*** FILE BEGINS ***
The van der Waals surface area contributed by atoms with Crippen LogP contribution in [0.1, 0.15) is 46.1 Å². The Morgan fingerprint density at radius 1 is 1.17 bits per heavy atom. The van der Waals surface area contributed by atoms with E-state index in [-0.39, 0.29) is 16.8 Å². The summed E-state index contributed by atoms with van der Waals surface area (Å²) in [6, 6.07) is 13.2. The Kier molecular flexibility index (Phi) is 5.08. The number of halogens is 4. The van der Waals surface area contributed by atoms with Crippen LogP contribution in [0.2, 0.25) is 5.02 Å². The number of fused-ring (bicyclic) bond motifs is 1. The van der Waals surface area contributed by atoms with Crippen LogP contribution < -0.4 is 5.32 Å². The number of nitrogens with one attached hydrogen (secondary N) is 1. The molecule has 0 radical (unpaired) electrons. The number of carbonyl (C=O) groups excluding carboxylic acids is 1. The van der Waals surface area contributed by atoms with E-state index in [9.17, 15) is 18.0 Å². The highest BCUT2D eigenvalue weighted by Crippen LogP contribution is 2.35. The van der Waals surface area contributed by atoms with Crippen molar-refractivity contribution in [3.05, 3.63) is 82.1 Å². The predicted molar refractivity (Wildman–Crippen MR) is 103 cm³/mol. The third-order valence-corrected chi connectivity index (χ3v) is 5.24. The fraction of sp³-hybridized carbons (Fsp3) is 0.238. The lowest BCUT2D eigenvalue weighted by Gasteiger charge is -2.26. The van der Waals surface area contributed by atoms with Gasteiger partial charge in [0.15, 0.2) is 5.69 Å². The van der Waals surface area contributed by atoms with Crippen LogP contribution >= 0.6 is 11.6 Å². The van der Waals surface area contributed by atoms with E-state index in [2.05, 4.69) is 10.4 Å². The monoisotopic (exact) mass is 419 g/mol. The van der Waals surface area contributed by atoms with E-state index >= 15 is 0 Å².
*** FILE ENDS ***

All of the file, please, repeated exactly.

The van der Waals surface area contributed by atoms with Crippen LogP contribution in [0.1, 0.15) is 46.1 Å². The Morgan fingerprint density at radius 1 is 1.17 bits per heavy atom. The van der Waals surface area contributed by atoms with E-state index in [-0.39, 0.29) is 16.8 Å². The summed E-state index contributed by atoms with van der Waals surface area (Å²) in [6, 6.07) is 13.2. The Kier molecular flexibility index (Phi) is 5.08. The number of halogens is 4. The van der Waals surface area contributed by atoms with Crippen LogP contribution in [0.2, 0.25) is 5.02 Å². The number of fused-ring (bicyclic) bond motifs is 1. The van der Waals surface area contributed by atoms with Crippen LogP contribution < -0.4 is 5.32 Å². The number of nitrogens with one attached hydrogen (secondary N) is 1. The molecule has 0 radical (unpaired) electrons. The number of carbonyl (C=O) groups excluding carboxylic acids is 1. The van der Waals surface area contributed by atoms with E-state index in [9.17, 15) is 18.0 Å². The highest BCUT2D eigenvalue weighted by Crippen LogP contribution is 2.35. The van der Waals surface area contributed by atoms with Crippen molar-refractivity contribution in [3.05, 3.63) is 82.1 Å². The predicted molar refractivity (Wildman–Crippen MR) is 103 cm³/mol. The third-order valence-corrected chi connectivity index (χ3v) is 5.24. The fraction of sp³-hybridized carbons (Fsp3) is 0.238. The lowest BCUT2D eigenvalue weighted by Gasteiger charge is -2.26. The van der Waals surface area contributed by atoms with Gasteiger partial charge in [0.15, 0.2) is 5.69 Å². The van der Waals surface area contributed by atoms with Crippen LogP contribution >= 0.6 is 11.6 Å². The van der Waals surface area contributed by atoms with E-state index in [2.05, 4.69) is 10.4 Å². The monoisotopic (exact) mass is 419 g/mol. The van der Waals surface area contributed by atoms with E-state index >= 15 is 0 Å².